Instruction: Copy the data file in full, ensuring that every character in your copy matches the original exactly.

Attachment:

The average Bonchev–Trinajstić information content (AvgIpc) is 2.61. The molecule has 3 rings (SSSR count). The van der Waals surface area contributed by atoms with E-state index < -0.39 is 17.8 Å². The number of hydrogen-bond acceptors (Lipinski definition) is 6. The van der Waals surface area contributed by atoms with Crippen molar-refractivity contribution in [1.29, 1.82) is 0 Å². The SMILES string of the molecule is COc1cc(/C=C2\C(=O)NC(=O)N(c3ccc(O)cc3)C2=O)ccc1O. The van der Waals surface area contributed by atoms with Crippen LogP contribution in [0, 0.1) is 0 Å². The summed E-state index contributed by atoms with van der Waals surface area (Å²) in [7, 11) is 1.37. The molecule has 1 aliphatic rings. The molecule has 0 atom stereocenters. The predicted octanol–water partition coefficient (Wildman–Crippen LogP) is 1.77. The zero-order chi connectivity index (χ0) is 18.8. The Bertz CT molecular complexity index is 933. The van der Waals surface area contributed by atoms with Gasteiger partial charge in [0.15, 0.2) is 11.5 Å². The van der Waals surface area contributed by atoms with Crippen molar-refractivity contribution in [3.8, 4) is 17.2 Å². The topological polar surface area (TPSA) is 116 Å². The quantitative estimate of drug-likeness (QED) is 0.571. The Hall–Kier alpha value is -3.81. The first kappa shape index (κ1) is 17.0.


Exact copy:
The average Bonchev–Trinajstić information content (AvgIpc) is 2.61. The molecule has 3 rings (SSSR count). The van der Waals surface area contributed by atoms with E-state index < -0.39 is 17.8 Å². The number of hydrogen-bond acceptors (Lipinski definition) is 6. The van der Waals surface area contributed by atoms with Crippen molar-refractivity contribution in [1.29, 1.82) is 0 Å². The SMILES string of the molecule is COc1cc(/C=C2\C(=O)NC(=O)N(c3ccc(O)cc3)C2=O)ccc1O. The van der Waals surface area contributed by atoms with Crippen LogP contribution in [0, 0.1) is 0 Å². The summed E-state index contributed by atoms with van der Waals surface area (Å²) in [7, 11) is 1.37. The molecule has 1 aliphatic rings. The molecule has 0 atom stereocenters. The predicted octanol–water partition coefficient (Wildman–Crippen LogP) is 1.77. The zero-order chi connectivity index (χ0) is 18.8. The Bertz CT molecular complexity index is 933. The van der Waals surface area contributed by atoms with Gasteiger partial charge in [0.15, 0.2) is 11.5 Å². The van der Waals surface area contributed by atoms with Crippen molar-refractivity contribution in [3.8, 4) is 17.2 Å². The topological polar surface area (TPSA) is 116 Å². The quantitative estimate of drug-likeness (QED) is 0.571. The Hall–Kier alpha value is -3.81. The first kappa shape index (κ1) is 17.0.